Identification confirmed, our future birder might switch to capturing images using GG’s built-in camera through the eyepiece of his scope, which is fitted with a small secondary lens to enable the observer to use the main eyepiece and grab pictures simultaneously using voice control while still observing the bird. A quick spoken command will switch to video-recording mode and another will begin live streaming the video to our birder's account with BirdGuides. The news team, after verifying the identification and running it through a comparative search of previously submitted video reports to try to detect any hoaxes, will share the news, sending an alert that will flash up into the GG screen in the corner of all GG BirdGuides subscribers’ spectacles, allowing the user to access the report with a single 'show video' voice command.

Potentially, observers could toggle between the live stream still running from the field and earlier recordings. These live reports will be interspersed with traditional non-GG news reports, giving rise to the new phrase 'a wholly un-glassed report of ...'. Twitchers armed with GG will immediately be able to detect the GPS co-ordinates embedded within the news report and view a map showing them route options to get to the site, along with options for vantage points and a list of where to get a latté post-twitch.

Later that evening, from the comfort of an armchair in Shetland, one of the Rarities Committee team will open up the daily download file provided by BirdGuides and review the day's records. Astute observers will have panned their GG camera to ensure that the Rarities Committee is aware their eastern ‘mega’ was multi-observed, the Insight technology identifying each individual observer by name as they appear in camera view to confirm their presence. Circumstances, quality of views and assessment of critical features will no longer be subjectively based on an observer's account, as the first-hand video file will provide all that's needed to assess each individual record.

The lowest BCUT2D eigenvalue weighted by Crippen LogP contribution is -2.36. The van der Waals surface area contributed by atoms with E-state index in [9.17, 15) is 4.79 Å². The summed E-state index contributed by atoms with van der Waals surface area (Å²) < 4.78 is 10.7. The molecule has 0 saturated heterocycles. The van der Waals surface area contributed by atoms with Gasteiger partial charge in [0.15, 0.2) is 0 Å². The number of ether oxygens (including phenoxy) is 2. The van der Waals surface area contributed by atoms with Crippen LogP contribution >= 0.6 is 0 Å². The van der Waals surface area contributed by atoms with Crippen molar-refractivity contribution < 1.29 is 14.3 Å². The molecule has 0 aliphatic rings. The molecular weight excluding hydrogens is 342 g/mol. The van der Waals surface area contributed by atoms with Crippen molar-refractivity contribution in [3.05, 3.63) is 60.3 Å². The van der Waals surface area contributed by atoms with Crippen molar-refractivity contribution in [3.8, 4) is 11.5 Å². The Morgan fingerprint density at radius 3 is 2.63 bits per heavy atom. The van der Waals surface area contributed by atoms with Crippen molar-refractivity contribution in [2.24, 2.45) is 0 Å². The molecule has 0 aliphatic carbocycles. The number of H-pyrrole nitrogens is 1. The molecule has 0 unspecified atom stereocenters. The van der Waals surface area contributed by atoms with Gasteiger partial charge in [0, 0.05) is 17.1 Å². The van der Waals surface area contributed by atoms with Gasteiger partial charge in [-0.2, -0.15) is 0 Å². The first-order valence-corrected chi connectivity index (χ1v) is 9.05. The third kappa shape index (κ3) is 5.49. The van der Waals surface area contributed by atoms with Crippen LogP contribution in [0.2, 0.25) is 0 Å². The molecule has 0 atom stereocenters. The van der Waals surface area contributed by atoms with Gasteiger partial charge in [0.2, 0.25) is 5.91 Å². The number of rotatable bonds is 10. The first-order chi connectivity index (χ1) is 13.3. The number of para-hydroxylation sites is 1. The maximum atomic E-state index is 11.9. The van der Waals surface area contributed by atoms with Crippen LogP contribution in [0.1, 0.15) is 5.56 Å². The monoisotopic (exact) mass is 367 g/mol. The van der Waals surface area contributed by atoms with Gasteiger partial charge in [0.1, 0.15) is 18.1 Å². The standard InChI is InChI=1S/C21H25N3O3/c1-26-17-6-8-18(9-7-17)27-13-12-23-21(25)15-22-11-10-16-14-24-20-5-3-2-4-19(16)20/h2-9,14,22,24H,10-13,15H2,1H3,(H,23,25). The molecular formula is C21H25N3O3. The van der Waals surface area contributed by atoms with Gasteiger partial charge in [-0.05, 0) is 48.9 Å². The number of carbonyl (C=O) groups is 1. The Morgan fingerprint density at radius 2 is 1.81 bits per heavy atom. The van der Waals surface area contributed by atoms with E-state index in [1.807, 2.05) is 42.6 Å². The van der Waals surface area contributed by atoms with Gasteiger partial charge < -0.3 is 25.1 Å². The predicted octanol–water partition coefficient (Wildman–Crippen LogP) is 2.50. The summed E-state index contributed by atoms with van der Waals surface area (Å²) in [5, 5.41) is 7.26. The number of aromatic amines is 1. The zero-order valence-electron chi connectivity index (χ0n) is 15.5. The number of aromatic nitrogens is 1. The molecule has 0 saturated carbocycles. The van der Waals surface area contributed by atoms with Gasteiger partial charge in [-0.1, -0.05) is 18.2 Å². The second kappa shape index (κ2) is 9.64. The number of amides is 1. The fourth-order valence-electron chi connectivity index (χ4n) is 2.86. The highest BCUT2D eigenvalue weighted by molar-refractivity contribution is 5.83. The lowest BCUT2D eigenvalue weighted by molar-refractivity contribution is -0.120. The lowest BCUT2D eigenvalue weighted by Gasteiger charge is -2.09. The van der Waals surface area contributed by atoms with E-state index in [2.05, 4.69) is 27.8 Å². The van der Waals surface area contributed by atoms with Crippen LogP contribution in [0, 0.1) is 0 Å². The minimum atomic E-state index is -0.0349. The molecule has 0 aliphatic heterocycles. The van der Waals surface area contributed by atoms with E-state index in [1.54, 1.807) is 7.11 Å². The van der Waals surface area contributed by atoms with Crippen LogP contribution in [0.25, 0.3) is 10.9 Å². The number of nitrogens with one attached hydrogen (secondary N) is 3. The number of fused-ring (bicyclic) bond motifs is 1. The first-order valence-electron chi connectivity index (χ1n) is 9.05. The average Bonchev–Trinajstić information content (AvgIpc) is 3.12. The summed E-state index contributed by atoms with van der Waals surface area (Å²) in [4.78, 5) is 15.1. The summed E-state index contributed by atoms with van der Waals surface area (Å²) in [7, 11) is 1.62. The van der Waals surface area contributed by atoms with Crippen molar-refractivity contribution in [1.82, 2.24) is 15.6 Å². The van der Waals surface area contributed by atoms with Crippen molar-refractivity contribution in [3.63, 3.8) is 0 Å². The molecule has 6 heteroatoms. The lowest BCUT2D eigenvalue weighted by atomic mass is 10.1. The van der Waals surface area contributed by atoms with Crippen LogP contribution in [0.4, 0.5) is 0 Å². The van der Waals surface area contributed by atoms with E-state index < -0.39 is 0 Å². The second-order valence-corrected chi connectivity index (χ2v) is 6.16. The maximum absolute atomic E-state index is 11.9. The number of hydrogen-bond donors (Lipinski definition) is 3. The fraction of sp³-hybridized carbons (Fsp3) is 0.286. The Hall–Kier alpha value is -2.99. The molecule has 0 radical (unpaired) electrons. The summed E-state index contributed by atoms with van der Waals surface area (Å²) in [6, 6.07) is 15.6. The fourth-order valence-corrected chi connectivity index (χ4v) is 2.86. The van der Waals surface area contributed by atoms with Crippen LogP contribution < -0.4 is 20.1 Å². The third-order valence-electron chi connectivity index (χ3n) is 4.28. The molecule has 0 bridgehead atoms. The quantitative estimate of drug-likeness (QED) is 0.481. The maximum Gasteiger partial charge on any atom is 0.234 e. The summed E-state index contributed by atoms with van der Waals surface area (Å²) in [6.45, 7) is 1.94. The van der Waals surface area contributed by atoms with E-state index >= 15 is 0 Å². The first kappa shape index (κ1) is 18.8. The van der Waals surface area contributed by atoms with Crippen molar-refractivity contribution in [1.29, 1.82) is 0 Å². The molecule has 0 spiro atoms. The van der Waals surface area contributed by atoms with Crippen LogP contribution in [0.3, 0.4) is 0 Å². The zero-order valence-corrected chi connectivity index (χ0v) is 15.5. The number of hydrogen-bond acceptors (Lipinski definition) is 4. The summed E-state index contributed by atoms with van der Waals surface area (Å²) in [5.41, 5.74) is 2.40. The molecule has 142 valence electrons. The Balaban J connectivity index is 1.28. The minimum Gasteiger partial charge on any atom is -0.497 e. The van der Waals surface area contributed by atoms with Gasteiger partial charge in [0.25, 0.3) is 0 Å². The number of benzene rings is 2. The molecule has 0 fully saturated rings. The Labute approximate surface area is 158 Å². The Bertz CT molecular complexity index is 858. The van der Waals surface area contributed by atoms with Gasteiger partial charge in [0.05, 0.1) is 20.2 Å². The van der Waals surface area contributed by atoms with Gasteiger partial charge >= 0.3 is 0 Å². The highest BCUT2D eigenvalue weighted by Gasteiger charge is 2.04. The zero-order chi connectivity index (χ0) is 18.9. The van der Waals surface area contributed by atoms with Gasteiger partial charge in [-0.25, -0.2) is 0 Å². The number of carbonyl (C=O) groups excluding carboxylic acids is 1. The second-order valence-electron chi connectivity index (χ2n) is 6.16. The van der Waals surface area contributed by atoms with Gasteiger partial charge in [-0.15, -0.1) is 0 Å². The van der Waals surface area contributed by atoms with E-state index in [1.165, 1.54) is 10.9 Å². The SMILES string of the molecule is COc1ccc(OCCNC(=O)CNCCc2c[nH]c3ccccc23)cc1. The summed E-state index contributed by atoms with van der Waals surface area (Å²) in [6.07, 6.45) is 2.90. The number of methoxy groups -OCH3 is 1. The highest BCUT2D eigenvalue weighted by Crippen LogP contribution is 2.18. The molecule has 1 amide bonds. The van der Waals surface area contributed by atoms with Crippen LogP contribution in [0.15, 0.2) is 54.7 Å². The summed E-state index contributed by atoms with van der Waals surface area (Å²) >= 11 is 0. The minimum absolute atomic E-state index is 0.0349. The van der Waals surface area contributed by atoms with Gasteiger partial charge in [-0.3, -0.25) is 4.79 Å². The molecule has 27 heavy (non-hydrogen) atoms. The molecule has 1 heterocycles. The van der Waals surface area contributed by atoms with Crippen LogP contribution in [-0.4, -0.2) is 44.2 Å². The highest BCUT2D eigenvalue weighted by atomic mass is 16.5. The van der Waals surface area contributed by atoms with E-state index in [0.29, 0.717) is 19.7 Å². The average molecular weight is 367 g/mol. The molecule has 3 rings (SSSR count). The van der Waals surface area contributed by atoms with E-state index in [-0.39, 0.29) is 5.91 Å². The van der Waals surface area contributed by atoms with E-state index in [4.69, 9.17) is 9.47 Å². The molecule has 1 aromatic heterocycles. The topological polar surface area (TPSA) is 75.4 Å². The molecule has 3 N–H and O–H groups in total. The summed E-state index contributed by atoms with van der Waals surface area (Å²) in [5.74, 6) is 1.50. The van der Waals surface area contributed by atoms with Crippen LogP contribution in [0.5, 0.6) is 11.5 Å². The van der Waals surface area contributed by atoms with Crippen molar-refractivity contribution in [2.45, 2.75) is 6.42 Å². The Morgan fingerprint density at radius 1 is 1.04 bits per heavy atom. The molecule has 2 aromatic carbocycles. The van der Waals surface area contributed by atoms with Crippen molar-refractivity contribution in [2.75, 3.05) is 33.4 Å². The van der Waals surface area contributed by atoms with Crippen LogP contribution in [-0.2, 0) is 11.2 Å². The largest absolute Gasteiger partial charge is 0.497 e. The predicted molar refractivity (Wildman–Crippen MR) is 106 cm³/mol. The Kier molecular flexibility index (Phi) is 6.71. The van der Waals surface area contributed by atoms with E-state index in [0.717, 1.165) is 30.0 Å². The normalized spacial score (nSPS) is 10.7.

Around Britain, meanwhile, nine others are doing the same ready for the following morning's Rarities Committee round-up posted online back to GG users (and still emailed out to non-GG users) with decisions on the previous day's birds. Afterwards, our ageing committee member may even relax with a single malt and reflect back to the 'good old days' when a work-in-progress file was posted every three months online, eagerly awaited and dissected by birders with computer access.

Breaking Glass

With any new technology comes issues, and birding with GG will unquestionably bring many. How many overlooked birds will be retrospectively 'found' among online video archive files? What happens when unwary observers, perhaps making identification errors, are caught on camera and the footage is posted online? Will it improve behaviour at twitches, or create endless online flame wars over privacy? Perhaps the ultimate question will be whether a bird streamed live via GG is countable on your list if you didn't see it with the naked eye? Might a whole new breed of lister be born once GG becomes available? In an age of carbon footprint concern and the ever-increasing cost of twitching, will we see the 'virtual twitch' become popular?

Listers content to swap through-the-scope views for live video stream in order to tick a rarity may be able to take the moral high ground when it comes to carbon emissions, but could it ever really be a substitute for the real experience of a wind-swept October day on Fair Isle? Time will tell.